Jon: Because it’s such a higher level of humanity. That if you can maintain, I almost feel like his ability to maintain that–
Jon: Is the key to having gotten through in some way.
Tocarra: I agree. I was thinking, “wow. I think his, his humor may have saved his life”, especially with his talk with turn turning the guards and I’m like, okay, that took charisma-
Tocarra: and joy-
Tocarra: Charm and humor.
Tocarra: I think it saved him.
Rob: And now afterwards to even tell the story, Right. You’re trying to get the story out-
Rob: And to make it interesting and funny. It helps the cause so much more.
Tocarra: Yeah. when he said the worst part about being held by the Taliban was being stuck with his brother? [TOCARRA LAUGHS] a hot line.
Jon: That was my favorite line. And you know, it’s so interesting to me. Because in some ways you know, I’ve always viewed humor as a defense mechanism, right?
Tocarra: Mmm, yeah.
Jon: I think I’ve always viewed it as like it’s a shield that I wore to hide something. To cover an insecurity or to protect myself. But when I see it from him, I viewed it in a very different light. I saw it as something essential to the human condition, and in some ways as an asset that he used to do all these incredible things.
Rob: It’s almost the opposite of a shield. He’s using humor to bring people closer.
Jon: Rob Christiansen–
Tocarra: I know that was really nice.
Jon: I got heat today. Have you been, have you been doing therapy? Is that it? [LAUGHTER]
Rob: Oh, man.
Tocarra: Retail therapy maybe.
Rob: You know, it’s a lot of affirmations in the mirror in the morning.
Jon: Do you think, what would be the best way you think Rob and Tocarra in terms of getting veterans more involved in this aspect of it? Because it’s so personal to so many veterans about, you know, viewing them as allies and having left behind. I don’t know the way to galvanize ’em in the same way, or maybe it is the same way sort of that we did with the PACT Act, which is let’s go through VFW and IAVA and all those other organizations and get them together as a, as a team again, which I know they are. I mean, I know they’re all working on it. Uh, maybe it’s a question of just consolidating it.
Rob: Right there is legislation that needs to be passed, right?
Jon: Afghan Adjustment Act, that’s right. Yeah.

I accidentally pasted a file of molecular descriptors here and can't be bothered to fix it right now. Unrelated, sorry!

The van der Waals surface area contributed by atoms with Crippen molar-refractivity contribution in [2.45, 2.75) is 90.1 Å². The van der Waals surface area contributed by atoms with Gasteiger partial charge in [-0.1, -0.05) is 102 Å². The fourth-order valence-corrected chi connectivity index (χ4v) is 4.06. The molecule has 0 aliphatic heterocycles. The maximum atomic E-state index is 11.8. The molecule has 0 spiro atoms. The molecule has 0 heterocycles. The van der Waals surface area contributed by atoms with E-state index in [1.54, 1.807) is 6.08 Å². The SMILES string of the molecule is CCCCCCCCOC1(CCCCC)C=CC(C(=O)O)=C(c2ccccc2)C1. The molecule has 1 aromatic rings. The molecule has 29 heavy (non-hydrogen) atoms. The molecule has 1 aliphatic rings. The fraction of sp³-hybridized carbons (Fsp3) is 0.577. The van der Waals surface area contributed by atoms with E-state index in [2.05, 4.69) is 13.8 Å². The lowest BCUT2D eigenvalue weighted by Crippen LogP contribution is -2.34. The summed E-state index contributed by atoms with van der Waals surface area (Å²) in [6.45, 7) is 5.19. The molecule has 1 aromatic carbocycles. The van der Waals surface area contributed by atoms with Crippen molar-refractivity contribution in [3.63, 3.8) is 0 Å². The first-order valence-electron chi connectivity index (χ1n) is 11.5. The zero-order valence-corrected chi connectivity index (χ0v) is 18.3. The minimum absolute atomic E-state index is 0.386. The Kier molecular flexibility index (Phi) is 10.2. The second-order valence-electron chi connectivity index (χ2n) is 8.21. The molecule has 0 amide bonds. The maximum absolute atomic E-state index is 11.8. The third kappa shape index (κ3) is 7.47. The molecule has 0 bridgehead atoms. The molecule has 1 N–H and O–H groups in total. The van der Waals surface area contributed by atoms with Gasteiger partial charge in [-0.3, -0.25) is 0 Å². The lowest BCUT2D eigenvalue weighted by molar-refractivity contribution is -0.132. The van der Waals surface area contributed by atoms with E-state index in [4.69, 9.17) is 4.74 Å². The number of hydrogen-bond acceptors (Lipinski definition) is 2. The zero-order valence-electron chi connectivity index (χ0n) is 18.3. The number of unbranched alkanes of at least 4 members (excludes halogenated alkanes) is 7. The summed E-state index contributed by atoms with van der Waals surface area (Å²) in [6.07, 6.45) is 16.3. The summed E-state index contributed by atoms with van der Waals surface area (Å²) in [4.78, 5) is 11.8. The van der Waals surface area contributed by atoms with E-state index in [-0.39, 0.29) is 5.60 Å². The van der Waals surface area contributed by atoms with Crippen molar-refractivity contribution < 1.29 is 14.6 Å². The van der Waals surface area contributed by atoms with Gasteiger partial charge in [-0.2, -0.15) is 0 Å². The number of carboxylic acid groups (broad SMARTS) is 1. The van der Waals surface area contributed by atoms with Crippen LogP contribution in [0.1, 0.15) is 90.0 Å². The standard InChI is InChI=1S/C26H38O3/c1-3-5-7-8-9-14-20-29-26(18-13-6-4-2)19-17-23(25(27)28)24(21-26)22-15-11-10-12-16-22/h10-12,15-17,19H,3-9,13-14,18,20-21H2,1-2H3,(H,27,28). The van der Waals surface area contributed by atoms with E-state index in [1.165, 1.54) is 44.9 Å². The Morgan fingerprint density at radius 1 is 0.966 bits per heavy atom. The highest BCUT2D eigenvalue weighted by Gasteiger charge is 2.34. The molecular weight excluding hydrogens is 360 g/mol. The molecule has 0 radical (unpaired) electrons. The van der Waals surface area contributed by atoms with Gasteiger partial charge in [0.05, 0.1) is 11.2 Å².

Rob: You just gotta get the force behind it. Again, it’s a slam dunk and the hardest thing to do.
Tocarra: Yeah. I was gonna, you know, combating misinformation. I think when speaking with veterans, helping ’em understand that it’s really the same story. You have a government that promised you all something,
Tocarra: You know, services when you came home from war and they reneged and it’s the same thing that’s. These Afghan translators and their families. It’s the same thing.
Jon: That, I think that’s, that’s a great point. And I think also that, uh, I don’t know if you guys know this, but in America we tend to be somewhat myopic
Rob: A bit.
Jon: And we view everything through the lens of, “well, it doesn’t affect me now because I live here.” But, uh, I do think whenever this country fails to live up to its most basic moral precepts, it does affect us. And it does corrode, whatever it is, whatever that little magic is that we think we were spreading around the world. And Lord knows, not sure it’s magic. It certainly was instability at times. Uh, you know, we weaken ourselves when we don’t live up to that obligation around the world. That’s–
Rob: Yeah, let’s actually be this gold standard that we keep saying we are.
Jon: Right. Yeah, no, no question there. So that’s, I mean, that’s the next thing for us is just figuring out, okay, what’s a way that we can, uh, maybe assist, uh, Safi and the groups like No One Left Behind and, uh, I’m sure IVA and VFW and American Legion and all those other groups that are working towards this. Uh, that’ll be the next thing. And by the way, anybody listening who has some ideas on that, man, throw ’em in. I don’t know where they throw ’em. The chat? Maybe just tell Elon Musk and he’ll put ’em on Twitter? I don’t know, uh, how they can get that through. But, uh, all ideas on the table, man. And let us know.
Tocarra: Yeah best idea will be our Veterans Day Wish
Jon: Best idea wins. Uh, Tocarra Mallard, Rob Christiansen. Thank you guys. Always a pleasure to see you cats. It’s been almost seven hours since I last saw you. [TOCARRA LAUGHS]
Rob: Longest Seven hours of my life.
Tocarra: It hurt.
Jon: We miss each other, it’s so beautiful. Uh, that is our show. Thank you very much to Safi Raouf,for joining us on the program. and, make sure to check out The Problem it’s airing right now on Apple TV+ we’ll be back next week. Oh, we got, we got a hell of a podcast next week. I’m not even gonna blow who’s on it, but it’s uh it’s gonna be a a hopefully a–
Tocarra: Is it me again?
Jon: [ROB LAUGHS] It’s Tocarra and Rob.
Rob: So that’s how you get on. All right. No, no, it’s actually me again.
Jon: Sure. [LAUGHTER] Both of you and Safi. It’s just a repeat of everything that we’ve been talking there. All right guys. Good seeing ya. We’ll talk to you soon.
Tocarra: Bye Bye.
Jon: “The Problem with Jon Stewart Podcast” is an Apple TV+ podcast and a joint Busboy Production.